IDEAS home Printed from https://ideas.repec.org/
MyIDEAS: Login to save this article or follow this journal

Volatility in an era of reduced uncertainty: Lessons from Pax Britannica

  • Brown, William Jr.
  • Burdekin, Richard C.K.
  • Weidenmier, Marc D.

Although it has been well established that financial volatility is related to news and macroeconomic shocks, there has been less emphasis on the importance of underlying economic and political stability. In this paper we study the behavior of consol returns since 1729 and identify a greater-than-50% decline in volatility from the end of the Napoleonic wars in 1815 until the First World War. News events and macroeconomic variables cannot account for this extended period of reduced volatility. Underlying political stability under Pax Britannica seems to be a more likely explanation, however.

(This abstract was borrowed from another version of this item.)

If you experience problems downloading a file, check if you have the proper application to view it first. In case of further problems read the IDEAS help page. Note that these files are not on the IDEAS site. Please be patient as the files may be large.

File URL: http://www.sciencedirect.com/science/article/B6VBX-4HC777M-2/2/faa212727c95349f24c5e8ea49315b43
Download Restriction: Full text for ScienceDirect subscribers only

As the access to this document is restricted, you may want to look for a different version under "Related research" (further below) or search for a different version of it.

Article provided by Elsevier in its journal Journal of Financial Economics.

Volume (Year): 79 (2006)
Issue (Month): 3 (March)
Pages: 693-707

as
in new window

Handle: RePEc:eee:jfinec:v:79:y:2006:i:3:p:693-707
Contact details of provider: Web page: http://www.elsevier.com/locate/inca/505576

References listed on IDEAS
Please report citation or reference errors to , or , if you are the registered author of the cited work, log in to your RePEc Author Service profile, click on "citations" and make appropriate adjustments.:

as in new window
  1. Jones, Charles M. & Lamont, Owen & Lumsdaine, Robin L., 1998. "Macroeconomic news and bond market volatility," Journal of Financial Economics, Elsevier, vol. 47(3), pages 315-337, March.
  2. G. William Schwert, 2001. "Stock Volatility in the New Millennium: How Wacky Is Nasdaq?," NBER Working Papers 8436, National Bureau of Economic Research, Inc.
  3. Berry, Thomas D & Howe, Keith M, 1994. " Public Information Arrival," Journal of Finance, American Finance Association, vol. 49(4), pages 1331-46, September.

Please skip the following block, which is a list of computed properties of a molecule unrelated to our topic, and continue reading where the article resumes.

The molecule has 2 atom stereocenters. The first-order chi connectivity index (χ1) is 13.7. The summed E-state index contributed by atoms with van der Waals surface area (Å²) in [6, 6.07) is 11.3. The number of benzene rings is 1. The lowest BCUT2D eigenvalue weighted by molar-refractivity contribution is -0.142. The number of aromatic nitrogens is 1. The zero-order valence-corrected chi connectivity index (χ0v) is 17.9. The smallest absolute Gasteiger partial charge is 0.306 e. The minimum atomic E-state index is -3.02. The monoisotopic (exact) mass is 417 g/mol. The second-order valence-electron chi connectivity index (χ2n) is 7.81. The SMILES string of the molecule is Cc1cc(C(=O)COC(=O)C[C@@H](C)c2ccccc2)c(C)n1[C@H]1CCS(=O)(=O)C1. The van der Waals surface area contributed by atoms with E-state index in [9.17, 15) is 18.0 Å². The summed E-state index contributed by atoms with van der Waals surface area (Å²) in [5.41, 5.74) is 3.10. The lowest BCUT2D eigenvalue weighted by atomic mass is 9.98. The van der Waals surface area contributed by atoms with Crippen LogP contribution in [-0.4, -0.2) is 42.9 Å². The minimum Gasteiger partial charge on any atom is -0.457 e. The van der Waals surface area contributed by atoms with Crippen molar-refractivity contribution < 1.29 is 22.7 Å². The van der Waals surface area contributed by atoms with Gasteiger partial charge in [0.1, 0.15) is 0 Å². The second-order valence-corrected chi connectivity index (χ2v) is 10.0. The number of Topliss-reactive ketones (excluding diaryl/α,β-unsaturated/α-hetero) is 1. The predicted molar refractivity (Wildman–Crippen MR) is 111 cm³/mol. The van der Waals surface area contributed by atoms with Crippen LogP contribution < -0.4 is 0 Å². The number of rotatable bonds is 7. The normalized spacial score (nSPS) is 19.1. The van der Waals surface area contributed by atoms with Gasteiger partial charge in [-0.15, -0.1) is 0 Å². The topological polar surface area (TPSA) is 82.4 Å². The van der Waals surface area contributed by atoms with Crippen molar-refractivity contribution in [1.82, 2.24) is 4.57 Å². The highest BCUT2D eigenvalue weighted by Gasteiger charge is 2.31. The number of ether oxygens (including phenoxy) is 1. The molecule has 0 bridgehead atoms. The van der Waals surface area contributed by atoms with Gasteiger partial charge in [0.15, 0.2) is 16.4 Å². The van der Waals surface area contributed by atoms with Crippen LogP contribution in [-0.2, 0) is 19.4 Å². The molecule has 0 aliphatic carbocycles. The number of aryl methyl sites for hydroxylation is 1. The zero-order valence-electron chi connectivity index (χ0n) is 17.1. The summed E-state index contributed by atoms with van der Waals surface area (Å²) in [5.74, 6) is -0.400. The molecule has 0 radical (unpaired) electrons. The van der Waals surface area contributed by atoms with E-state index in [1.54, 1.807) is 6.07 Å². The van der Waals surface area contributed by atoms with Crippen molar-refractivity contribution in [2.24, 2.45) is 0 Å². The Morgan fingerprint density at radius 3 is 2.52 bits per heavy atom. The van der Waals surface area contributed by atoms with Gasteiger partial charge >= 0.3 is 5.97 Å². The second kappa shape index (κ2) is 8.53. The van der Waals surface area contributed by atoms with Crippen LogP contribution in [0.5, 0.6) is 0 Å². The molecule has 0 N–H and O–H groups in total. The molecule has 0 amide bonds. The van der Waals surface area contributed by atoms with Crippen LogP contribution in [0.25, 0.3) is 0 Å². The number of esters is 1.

4. Heather Mitchell & Rob Brown & Stephen Easton, 2002. "Old volatility - ARCH effects in 19th century consol data," Applied Financial Economics, Taylor & Francis Journals, vol. 12(4), pages 301-307.
  5. Anindya Banerjee & Robin L. Lumsdaine & James H. Stock, 1990. "Recursive and Sequential Tests of the Unit Root and Trend Break Hypothesis: Theory and International Evidence," NBER Working Papers 3510, National Bureau of Economic Research, Inc.
  6. Ray Fair, 2003. "Events that Shook the Market," Yale School of Management Working Papers ysm307, Yale School of Management.
  7. Perron, P. & Bai, J., 1995. "Estimating and Testing Linear Models with Multiple Structural Changes," Cahiers de recherche 9552, Centre interuniversitaire de recherche en économie quantitative, CIREQ.
  8. Niederhoffer, Victor, 1971. "The Analysis of World Events and Stock Prices," The Journal of Business, University of Chicago Press, vol. 44(2), pages 193-219, April.
  9. Mitchell, Mark L & Mulherin, J Harold, 1994. " The Impact of Public Information on the Stock Market," Journal of Finance, American Finance Association, vol. 49(3), pages 923-50, July.
  10. Michael J. Fleming & Eli M. Remolona, 1999. "Price Formation and Liquidity in the U.S. Treasury Market: The Response to Public Information," Journal of Finance, American Finance Association, vol. 54(5), pages 1901-1915, October.
  11. Robert J. Barro, 1999. "Notes on Optimal Debt Management," Journal of Applied Economics, Universidad del CEMA, vol. 0, pages 281-289, November.
  12. G. William Schwert, 1989. "Business Cycles, Financial Crises, and Stock Volatility," NBER Working Papers 2957, National Bureau of Economic Research, Inc.
  13. G. William Schwert, 1988. "Why Does Stock Market Volatility Change Over Time?," NBER Working Papers 2798, National Bureau of Economic Research, Inc.
  14. Arthur F. Burns & Wesley C. Mitchell, 1946. "Measuring Business Cycles," NBER Books, National Bureau of Economic Research, Inc, number burn46-1, June.